Date of Award


Document Type

Open Access Thesis

Degree Name

Master of Social Work (MSW)


Social Work

First Advisor

Rosemary Link, Ph.D.

Second Advisor

Lois Bosch, Ph.D.

Third Advisor

Kathryn Ringham, MSW


There has been an increasing dissatisfaction with the current criminal justice system, and restorative justice with its ancient roots, has made its way into criminal justice in the past 20 years as a different way of thinking about crime. The Minnesota Department of Corrections established a Restorative Justice unit in 1994 as the first state in the nation. To adapt restorative justice in the prison system, a change in organizational culture is required, and it is important that managers and leaders understand and accept the principles. A questionnaire with closed and open-ended questions was sent to managers and leaders in three prisons in Minnesota. The purpose was to gather information about correctional managers' and leaders' perceptions of own knowledge, and acceptance of restorative justice; what barriers they view against change; and to asses to what degree they believe restorative justice is an appropriate future direction for the Department of Corrections. Findings indicated that the majority of managers and leaders understand the basic values and principles, and many believe it is an appropriate future direction. Other indications were that staff training is an important strategy for change, and that lack of funding, work-load and lack of knowledge among staff are barriers to change.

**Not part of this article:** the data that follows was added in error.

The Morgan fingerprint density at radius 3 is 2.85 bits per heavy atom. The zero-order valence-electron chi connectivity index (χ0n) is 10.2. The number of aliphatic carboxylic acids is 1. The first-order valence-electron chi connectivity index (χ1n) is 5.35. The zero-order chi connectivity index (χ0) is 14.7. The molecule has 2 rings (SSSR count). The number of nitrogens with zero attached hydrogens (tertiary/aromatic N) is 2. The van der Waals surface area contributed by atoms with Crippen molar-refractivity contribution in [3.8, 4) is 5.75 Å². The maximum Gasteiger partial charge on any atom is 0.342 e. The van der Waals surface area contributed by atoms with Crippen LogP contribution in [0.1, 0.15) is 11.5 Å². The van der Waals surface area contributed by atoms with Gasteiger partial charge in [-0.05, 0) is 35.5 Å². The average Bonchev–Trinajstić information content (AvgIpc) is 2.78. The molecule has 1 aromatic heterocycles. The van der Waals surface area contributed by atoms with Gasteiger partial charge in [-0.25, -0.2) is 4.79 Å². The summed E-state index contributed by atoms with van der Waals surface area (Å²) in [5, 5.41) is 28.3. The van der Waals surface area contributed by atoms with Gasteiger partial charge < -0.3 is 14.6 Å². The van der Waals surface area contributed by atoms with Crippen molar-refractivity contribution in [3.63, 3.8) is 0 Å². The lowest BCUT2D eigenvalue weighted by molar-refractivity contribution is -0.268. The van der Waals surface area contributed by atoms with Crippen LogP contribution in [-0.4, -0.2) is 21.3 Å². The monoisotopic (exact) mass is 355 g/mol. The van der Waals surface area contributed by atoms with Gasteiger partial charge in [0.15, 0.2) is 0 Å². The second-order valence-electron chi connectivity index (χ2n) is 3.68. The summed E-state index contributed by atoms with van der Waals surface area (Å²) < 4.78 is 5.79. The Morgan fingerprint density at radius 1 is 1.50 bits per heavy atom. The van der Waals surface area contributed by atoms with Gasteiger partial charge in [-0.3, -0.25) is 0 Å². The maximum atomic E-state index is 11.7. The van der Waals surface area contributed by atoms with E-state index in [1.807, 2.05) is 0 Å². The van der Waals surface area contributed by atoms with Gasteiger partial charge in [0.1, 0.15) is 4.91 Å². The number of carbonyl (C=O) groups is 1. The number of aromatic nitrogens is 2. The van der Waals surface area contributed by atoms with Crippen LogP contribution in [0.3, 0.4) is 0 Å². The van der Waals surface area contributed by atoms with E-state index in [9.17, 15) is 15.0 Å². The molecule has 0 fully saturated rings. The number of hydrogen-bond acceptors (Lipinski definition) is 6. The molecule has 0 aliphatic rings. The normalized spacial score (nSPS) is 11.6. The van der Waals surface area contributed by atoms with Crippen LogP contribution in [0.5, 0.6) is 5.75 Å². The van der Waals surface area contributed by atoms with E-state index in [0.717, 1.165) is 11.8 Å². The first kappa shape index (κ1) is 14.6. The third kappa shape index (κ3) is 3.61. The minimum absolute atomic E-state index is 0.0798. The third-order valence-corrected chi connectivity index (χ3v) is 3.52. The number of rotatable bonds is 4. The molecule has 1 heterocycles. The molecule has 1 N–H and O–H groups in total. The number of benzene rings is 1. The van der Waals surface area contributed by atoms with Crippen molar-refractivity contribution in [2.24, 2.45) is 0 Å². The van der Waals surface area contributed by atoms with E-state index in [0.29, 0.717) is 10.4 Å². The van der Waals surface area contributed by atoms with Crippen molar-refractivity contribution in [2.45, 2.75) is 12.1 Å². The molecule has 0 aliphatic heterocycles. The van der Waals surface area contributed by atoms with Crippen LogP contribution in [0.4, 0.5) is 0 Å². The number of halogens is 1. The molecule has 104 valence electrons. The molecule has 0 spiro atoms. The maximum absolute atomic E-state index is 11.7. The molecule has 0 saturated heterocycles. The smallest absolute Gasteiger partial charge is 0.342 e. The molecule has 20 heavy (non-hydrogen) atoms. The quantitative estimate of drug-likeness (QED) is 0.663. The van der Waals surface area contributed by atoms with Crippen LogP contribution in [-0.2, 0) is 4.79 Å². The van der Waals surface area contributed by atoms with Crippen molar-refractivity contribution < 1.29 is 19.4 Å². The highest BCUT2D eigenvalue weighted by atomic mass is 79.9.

SC 11.MSW.2002.Klausen.MS

Included in

Social Work Commons